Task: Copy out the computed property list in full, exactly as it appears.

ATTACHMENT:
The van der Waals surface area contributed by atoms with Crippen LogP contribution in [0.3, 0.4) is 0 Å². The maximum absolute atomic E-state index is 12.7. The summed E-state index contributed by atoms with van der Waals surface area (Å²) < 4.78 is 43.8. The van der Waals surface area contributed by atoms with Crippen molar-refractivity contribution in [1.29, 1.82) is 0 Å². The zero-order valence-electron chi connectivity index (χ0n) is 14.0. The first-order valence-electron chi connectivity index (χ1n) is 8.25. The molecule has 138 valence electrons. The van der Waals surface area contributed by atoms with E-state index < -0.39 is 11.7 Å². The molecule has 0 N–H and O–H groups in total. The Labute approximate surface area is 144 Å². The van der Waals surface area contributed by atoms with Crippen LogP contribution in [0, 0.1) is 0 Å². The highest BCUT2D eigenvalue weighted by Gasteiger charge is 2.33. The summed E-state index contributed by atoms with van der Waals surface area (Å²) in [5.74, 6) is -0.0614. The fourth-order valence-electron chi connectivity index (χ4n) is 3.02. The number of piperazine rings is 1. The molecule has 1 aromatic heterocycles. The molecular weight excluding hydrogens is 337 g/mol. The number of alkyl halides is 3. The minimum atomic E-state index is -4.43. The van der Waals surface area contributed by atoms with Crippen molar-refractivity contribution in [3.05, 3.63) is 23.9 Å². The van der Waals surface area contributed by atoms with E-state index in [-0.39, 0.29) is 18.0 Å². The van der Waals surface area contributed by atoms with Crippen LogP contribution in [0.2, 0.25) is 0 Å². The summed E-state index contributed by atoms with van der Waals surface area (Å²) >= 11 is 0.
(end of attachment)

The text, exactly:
The van der Waals surface area contributed by atoms with Crippen LogP contribution in [0.3, 0.4) is 0 Å². The maximum absolute atomic E-state index is 12.7. The summed E-state index contributed by atoms with van der Waals surface area (Å²) < 4.78 is 43.8. The van der Waals surface area contributed by atoms with Crippen molar-refractivity contribution in [1.29, 1.82) is 0 Å². The zero-order valence-electron chi connectivity index (χ0n) is 14.0. The first-order valence-electron chi connectivity index (χ1n) is 8.25. The molecule has 138 valence electrons. The van der Waals surface area contributed by atoms with E-state index < -0.39 is 11.7 Å². The molecule has 0 N–H and O–H groups in total. The Labute approximate surface area is 144 Å². The van der Waals surface area contributed by atoms with Crippen LogP contribution in [0, 0.1) is 0 Å². The highest BCUT2D eigenvalue weighted by Gasteiger charge is 2.33. The summed E-state index contributed by atoms with van der Waals surface area (Å²) in [5.74, 6) is -0.0614. The fourth-order valence-electron chi connectivity index (χ4n) is 3.02. The number of piperazine rings is 1. The molecule has 1 aromatic heterocycles. The molecular weight excluding hydrogens is 337 g/mol. The number of alkyl halides is 3. The minimum atomic E-state index is -4.43. The van der Waals surface area contributed by atoms with Crippen molar-refractivity contribution in [3.05, 3.63) is 23.9 Å². The van der Waals surface area contributed by atoms with E-state index in [-0.39, 0.29) is 18.0 Å². The van der Waals surface area contributed by atoms with Crippen LogP contribution in [0.2, 0.25) is 0 Å². The summed E-state index contributed by atoms with van der Waals surface area (Å²) >= 11 is 0.